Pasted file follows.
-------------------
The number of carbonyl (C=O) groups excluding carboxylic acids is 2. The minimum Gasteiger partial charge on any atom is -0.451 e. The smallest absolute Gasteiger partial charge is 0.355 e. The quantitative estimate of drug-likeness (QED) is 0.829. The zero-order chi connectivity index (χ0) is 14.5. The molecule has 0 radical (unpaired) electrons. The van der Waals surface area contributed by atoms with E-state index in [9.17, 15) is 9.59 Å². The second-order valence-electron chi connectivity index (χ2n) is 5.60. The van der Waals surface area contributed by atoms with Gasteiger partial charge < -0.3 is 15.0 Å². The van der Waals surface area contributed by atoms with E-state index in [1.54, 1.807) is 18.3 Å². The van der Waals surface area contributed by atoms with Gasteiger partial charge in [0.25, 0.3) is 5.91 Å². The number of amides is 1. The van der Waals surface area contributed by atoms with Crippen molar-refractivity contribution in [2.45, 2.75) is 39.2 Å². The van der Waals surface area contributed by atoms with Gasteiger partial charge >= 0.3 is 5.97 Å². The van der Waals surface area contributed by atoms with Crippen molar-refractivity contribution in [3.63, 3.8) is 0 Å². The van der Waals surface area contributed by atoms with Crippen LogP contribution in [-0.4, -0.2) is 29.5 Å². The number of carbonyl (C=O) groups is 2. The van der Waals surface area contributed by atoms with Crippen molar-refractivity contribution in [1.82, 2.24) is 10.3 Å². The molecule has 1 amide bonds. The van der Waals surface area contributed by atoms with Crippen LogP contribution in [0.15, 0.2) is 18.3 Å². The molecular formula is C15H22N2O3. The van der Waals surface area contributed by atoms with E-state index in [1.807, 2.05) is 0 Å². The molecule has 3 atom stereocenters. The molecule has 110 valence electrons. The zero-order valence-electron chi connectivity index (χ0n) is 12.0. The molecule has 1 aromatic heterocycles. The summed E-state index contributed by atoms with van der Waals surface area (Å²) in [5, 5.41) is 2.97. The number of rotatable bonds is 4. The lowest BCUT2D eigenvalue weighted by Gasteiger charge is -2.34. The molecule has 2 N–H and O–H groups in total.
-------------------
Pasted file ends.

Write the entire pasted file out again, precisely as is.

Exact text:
The number of carbonyl (C=O) groups excluding carboxylic acids is 2. The minimum Gasteiger partial charge on any atom is -0.451 e. The smallest absolute Gasteiger partial charge is 0.355 e. The quantitative estimate of drug-likeness (QED) is 0.829. The zero-order chi connectivity index (χ0) is 14.5. The molecule has 0 radical (unpaired) electrons. The van der Waals surface area contributed by atoms with E-state index in [9.17, 15) is 9.59 Å². The second-order valence-electron chi connectivity index (χ2n) is 5.60. The van der Waals surface area contributed by atoms with Gasteiger partial charge < -0.3 is 15.0 Å². The van der Waals surface area contributed by atoms with E-state index in [1.54, 1.807) is 18.3 Å². The van der Waals surface area contributed by atoms with Gasteiger partial charge in [0.25, 0.3) is 5.91 Å². The number of amides is 1. The van der Waals surface area contributed by atoms with Crippen molar-refractivity contribution in [2.45, 2.75) is 39.2 Å². The van der Waals surface area contributed by atoms with Gasteiger partial charge >= 0.3 is 5.97 Å². The van der Waals surface area contributed by atoms with Crippen molar-refractivity contribution in [3.63, 3.8) is 0 Å². The van der Waals surface area contributed by atoms with Crippen LogP contribution in [-0.4, -0.2) is 29.5 Å². The number of carbonyl (C=O) groups is 2. The van der Waals surface area contributed by atoms with Crippen molar-refractivity contribution in [1.82, 2.24) is 10.3 Å². The molecule has 1 amide bonds. The van der Waals surface area contributed by atoms with Crippen LogP contribution in [0.15, 0.2) is 18.3 Å². The molecular formula is C15H22N2O3. The van der Waals surface area contributed by atoms with E-state index in [1.807, 2.05) is 0 Å². The molecule has 3 atom stereocenters. The molecule has 110 valence electrons. The zero-order valence-electron chi connectivity index (χ0n) is 12.0. The molecule has 1 aromatic heterocycles. The summed E-state index contributed by atoms with van der Waals surface area (Å²) in [5, 5.41) is 2.97. The number of rotatable bonds is 4. The lowest BCUT2D eigenvalue weighted by Gasteiger charge is -2.34. The molecule has 2 N–H and O–H groups in total.